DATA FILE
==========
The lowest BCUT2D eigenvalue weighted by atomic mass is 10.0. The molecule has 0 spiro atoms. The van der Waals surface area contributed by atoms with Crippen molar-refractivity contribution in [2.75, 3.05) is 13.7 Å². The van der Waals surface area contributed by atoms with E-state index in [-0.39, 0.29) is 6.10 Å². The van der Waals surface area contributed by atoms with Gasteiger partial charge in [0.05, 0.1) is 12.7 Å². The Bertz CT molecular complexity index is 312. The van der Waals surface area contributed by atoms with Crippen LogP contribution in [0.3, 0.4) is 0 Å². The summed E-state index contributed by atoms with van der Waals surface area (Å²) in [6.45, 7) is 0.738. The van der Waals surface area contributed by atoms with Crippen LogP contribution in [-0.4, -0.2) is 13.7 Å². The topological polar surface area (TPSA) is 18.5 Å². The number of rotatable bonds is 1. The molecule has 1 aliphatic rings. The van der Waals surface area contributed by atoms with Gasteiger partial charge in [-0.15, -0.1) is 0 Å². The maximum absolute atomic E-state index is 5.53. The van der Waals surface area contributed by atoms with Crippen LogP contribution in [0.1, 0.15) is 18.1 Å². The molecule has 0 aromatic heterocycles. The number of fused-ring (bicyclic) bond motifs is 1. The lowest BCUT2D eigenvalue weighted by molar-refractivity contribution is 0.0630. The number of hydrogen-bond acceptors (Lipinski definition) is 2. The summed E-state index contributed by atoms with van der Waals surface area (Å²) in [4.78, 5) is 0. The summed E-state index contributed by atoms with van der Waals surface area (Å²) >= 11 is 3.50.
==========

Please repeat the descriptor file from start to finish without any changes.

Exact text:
The lowest BCUT2D eigenvalue weighted by atomic mass is 10.0. The molecule has 0 spiro atoms. The van der Waals surface area contributed by atoms with Crippen molar-refractivity contribution in [2.75, 3.05) is 13.7 Å². The van der Waals surface area contributed by atoms with E-state index in [-0.39, 0.29) is 6.10 Å². The van der Waals surface area contributed by atoms with Gasteiger partial charge in [0.05, 0.1) is 12.7 Å². The Bertz CT molecular complexity index is 312. The van der Waals surface area contributed by atoms with Crippen LogP contribution in [0.3, 0.4) is 0 Å². The summed E-state index contributed by atoms with van der Waals surface area (Å²) in [6.45, 7) is 0.738. The van der Waals surface area contributed by atoms with Crippen LogP contribution in [-0.4, -0.2) is 13.7 Å². The topological polar surface area (TPSA) is 18.5 Å². The number of rotatable bonds is 1. The molecule has 1 aliphatic rings. The van der Waals surface area contributed by atoms with Gasteiger partial charge in [-0.15, -0.1) is 0 Å². The maximum absolute atomic E-state index is 5.53. The van der Waals surface area contributed by atoms with Crippen LogP contribution in [0.1, 0.15) is 18.1 Å². The molecule has 0 aromatic heterocycles. The number of fused-ring (bicyclic) bond motifs is 1. The lowest BCUT2D eigenvalue weighted by molar-refractivity contribution is 0.0630. The number of hydrogen-bond acceptors (Lipinski definition) is 2. The summed E-state index contributed by atoms with van der Waals surface area (Å²) in [4.78, 5) is 0. The summed E-state index contributed by atoms with van der Waals surface area (Å²) >= 11 is 3.50.